Advisory - Rsyncrypto maybe affected from Debian OpenSSL reduced entropy problem May 26 2008 01:43PM
Aviram Jenik (aviram beyondsecurity com)
Subject: Advisory - Rsyncrypto maybe affected from Debian OpenSSL reduced
entropy problem
Date: Friday 23 May 2008
From: Shachar Shemesh <shachar (at) lingnu (dot) com [email concealed]>
To: L-rsyncrypto <rsyncrypto-devel (at) lists.sourceforge (dot) net [email concealed]>


Rsyncrypto[1] is a file encryption tool. It has a single RSA key that
encrypts symmetric AES keys per file. The files themselves are subject
to an encryption method that is based on CBC, but does a
security-performance trade off. In particular, the files are encrypted
in such a way that re-encrypting, using the same key, a file that was
slightly modified will result in slightly modified cypher text. This is
needed so that the file will retain wire efficiency when transferred
using rsync[2].

Rsyncrypto does not generate the RSA itself. Instead, the rsyncrypto
manual instructs the user to use openssl in order to generate a private
key and a X509 certificate, and rsyncrypto will use either one of those.


Rsyncrypto itself is unaffected by the openssl vulnerability introduced
into Debian[3][4]. The common use scenario, however, will lead users
toward generating predictable keys. This advisory is in place to warn
users about possible exposure.

As with the original advisory, this problem will affect you even if you
are not currently running on a vulnerable machine, or even on a Debian
or derivative OS. If your keys were generated on a vulnerable machine,
then your data is at risk.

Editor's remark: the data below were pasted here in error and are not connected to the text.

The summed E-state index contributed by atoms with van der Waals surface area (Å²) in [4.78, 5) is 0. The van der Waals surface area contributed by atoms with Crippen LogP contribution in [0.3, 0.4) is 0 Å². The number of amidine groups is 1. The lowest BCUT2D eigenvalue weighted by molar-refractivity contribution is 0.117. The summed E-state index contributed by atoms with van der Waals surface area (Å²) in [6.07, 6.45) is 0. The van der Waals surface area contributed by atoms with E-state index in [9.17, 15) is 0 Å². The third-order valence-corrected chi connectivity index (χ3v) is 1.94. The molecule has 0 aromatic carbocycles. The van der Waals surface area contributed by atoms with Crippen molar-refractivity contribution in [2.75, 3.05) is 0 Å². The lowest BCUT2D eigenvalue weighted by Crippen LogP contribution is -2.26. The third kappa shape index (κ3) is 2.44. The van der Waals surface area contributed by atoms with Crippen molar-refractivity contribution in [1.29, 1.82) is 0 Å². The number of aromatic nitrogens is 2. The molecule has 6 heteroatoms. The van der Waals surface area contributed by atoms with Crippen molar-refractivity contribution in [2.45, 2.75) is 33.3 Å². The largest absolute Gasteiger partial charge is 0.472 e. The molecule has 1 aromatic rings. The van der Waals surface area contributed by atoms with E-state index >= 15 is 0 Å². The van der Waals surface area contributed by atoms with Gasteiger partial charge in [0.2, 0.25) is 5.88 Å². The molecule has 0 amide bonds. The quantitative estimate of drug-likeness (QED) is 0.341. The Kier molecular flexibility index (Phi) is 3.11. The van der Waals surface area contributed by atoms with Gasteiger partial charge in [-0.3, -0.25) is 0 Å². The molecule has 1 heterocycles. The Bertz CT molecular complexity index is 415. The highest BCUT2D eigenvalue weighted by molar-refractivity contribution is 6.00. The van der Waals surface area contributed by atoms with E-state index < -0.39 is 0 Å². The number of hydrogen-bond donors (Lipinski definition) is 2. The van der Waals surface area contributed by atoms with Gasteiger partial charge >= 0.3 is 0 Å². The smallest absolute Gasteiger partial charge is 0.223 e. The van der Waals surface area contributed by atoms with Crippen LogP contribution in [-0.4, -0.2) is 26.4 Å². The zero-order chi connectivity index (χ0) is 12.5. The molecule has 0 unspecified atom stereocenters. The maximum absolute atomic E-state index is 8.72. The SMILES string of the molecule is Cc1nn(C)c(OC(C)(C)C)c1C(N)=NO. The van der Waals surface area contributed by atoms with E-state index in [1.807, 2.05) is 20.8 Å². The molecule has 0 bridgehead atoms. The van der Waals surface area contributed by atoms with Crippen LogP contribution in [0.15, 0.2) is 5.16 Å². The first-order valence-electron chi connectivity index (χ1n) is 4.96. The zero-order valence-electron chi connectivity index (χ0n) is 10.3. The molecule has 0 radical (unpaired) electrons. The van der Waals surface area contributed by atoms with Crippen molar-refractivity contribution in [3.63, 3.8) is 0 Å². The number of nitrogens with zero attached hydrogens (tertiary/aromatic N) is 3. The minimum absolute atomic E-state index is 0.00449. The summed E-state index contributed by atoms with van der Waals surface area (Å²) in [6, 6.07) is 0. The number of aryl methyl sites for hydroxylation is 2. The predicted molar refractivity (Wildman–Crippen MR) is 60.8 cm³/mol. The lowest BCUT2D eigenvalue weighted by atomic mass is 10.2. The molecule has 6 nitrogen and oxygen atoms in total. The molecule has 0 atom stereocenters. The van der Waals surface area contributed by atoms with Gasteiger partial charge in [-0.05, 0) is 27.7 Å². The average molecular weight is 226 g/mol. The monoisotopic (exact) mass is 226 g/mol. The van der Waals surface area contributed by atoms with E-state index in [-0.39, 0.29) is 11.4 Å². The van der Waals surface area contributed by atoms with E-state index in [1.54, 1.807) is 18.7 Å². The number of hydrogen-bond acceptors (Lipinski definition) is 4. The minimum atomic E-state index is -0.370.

First of all, users should make sure that they are running a version of
openssl that does not exhibit the problem. See the OpenSSL advisory for
your platform for details.

Users should regenerate the RSA key and X509 certificate used, and
re-encrypt all files using the new key. User should perform a clean
re-encryption, disregarding all context files rsyncrytpo saves,
including the file name mapping file and the symmetric key files. This
will, unfortunately, result in an encryption set that will not be
transferable in a rsync friendly way.

Less Secure Solution - Security Performance Trade Off

If the user is 100% sure that no attacker has had a chance to save an
encrypted file for later attack, one can make do with regenerating a new
RSA key and re-encrypting the files using the existing state files (file
name mapping and symmetric key files). This will result in encrypted
files that have only their header different, but otherwise have the same
name and data pay load. This should result in an easy rsync transfer of
the files to the remote location.

Be warned, however, that should the assumption of no malicious access
prove wrong, the attacker could recover the symmetric key used for
encrypting the specific file. This means that the attack could read the
file before the key update (unavoidable), but also read ALL FUTURE
ENCRYPTIONS DONE WITH THE SAME KEY. In other words, if the attacker had
any access to the file in the past, they can read all future versions as
well unless the symmetric key is also replaced.

Mitigating Factors

None that may be relied on.

Rsyncrypto does not broadcast the public key used to encrypt the file.
This makes an attacker's life harder, as she has to guess the key length
as well as the actual key. Be warned, however, that small files leak the
length of the key by nature of their size. Encrypting an empty file, for
example, will always result in a same size cypher text file. Also notice
that key lengths are rarely an arbitrary number. They are usually either
1024, 1536, 2048 or 4096 bits, which means that the attacker only has
two more bits of entropy to go through.

In short, do not rely on any of the mitigating factors.

[1] - http://sourceforge.net/projects/rsyncrypto
[2] - http://samba.anu.edu.au/rsync/
[3] - http://cve.mitre.org/cgi-bin/cvename.cgi?name=CVE-2008-0166
[4] - http://www.debian.org/security/2008/dsa-1571

[ reply ]


Privacy Statement
Copyright 2010, SecurityFocus